Teenagers think their parents are idiots, or at least that their parents could never understand them and their challenges. Adolescents go through intense physical, cognitive, psychological, and social changes. The decisions they make during this time can impact their opportunities for years to come. However, when they have challenges they don’t usually want to ask for help from their parents. They believe they are invincible and want to assert their independence.
Create a book of advice and support, written not just by parents but by other adults who have been influential in your child’s life. I will share with you the steps I took to create such a book, which turned out to be a treasured keepsake.
Step #1: Reach out to influential people. As my oldest son’s 13th birthday drew near, I couldn’t help remembering my own teenage angst. I wondered how I could help my son thrive and be happy during this time. Two weeks before his birthday, inspiration hit, and I came up with the book idea. It would be full of helpful guidance and loving encouragement. But most teens don’t value their parents’ advice and experience, so I needed back up. I sent an email to extended family members, friends, teachers, coaches, scout leaders, and church leaders who had all played an important part in my son’s life, asking them to contribute something to the book.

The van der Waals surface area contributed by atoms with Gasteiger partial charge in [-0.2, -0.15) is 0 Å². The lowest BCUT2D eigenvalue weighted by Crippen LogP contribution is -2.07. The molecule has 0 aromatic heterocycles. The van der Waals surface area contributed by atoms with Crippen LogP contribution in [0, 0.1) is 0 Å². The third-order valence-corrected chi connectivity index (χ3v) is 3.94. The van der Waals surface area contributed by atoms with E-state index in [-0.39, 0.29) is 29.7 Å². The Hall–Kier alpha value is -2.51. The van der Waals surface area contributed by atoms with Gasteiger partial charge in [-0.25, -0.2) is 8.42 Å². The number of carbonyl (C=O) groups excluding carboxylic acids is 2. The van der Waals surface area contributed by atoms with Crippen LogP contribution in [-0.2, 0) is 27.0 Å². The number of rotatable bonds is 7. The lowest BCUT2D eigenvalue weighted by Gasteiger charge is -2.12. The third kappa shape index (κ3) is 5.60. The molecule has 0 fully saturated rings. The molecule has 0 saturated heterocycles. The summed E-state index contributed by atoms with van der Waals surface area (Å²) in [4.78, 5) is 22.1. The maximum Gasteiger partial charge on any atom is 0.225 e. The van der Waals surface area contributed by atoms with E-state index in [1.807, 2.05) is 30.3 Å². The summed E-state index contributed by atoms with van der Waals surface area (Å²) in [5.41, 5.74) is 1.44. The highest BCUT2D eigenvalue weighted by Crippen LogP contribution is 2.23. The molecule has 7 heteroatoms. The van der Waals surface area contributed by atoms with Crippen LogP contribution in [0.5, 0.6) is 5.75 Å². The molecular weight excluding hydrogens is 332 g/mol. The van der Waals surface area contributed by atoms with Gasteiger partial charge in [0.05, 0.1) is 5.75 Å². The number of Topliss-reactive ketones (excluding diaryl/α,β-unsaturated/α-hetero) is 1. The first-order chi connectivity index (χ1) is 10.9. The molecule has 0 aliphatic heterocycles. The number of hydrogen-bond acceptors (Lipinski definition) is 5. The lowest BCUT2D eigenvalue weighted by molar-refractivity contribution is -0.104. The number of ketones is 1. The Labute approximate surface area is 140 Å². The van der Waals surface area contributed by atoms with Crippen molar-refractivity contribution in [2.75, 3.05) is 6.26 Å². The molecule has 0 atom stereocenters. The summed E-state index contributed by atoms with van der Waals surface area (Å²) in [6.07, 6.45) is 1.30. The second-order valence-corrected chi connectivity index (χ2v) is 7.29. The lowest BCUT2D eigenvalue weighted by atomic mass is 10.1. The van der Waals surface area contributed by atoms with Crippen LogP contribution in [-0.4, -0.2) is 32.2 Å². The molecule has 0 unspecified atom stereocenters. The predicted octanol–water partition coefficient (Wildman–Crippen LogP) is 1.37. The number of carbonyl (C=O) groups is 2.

In the email I explained, “It could be something you wish you’d known as a teen, a favorite quote, a book you wish you’d read, a challenge, a story from your own teen years, or even a cliché like ‘don’t do drugs.’ You never know—coming from someone besides his parents, it might be the thing that makes a difference. It could also be a pat-on-the-back, encouragement, or just a birthday wish.”
Step #2: Follow up. Some people replied immediately. I cried as I read their touching words and considered their roles in my son’s life. This was one of the best ideas I’d ever had as a mom. But, like anything worthwhile, it took persistence. I had a good number of people respond, but there were still many important adults I had not heard from yet. The day before the deadline, I sent out one last plea to the procrastinators. Here’s an excerpt: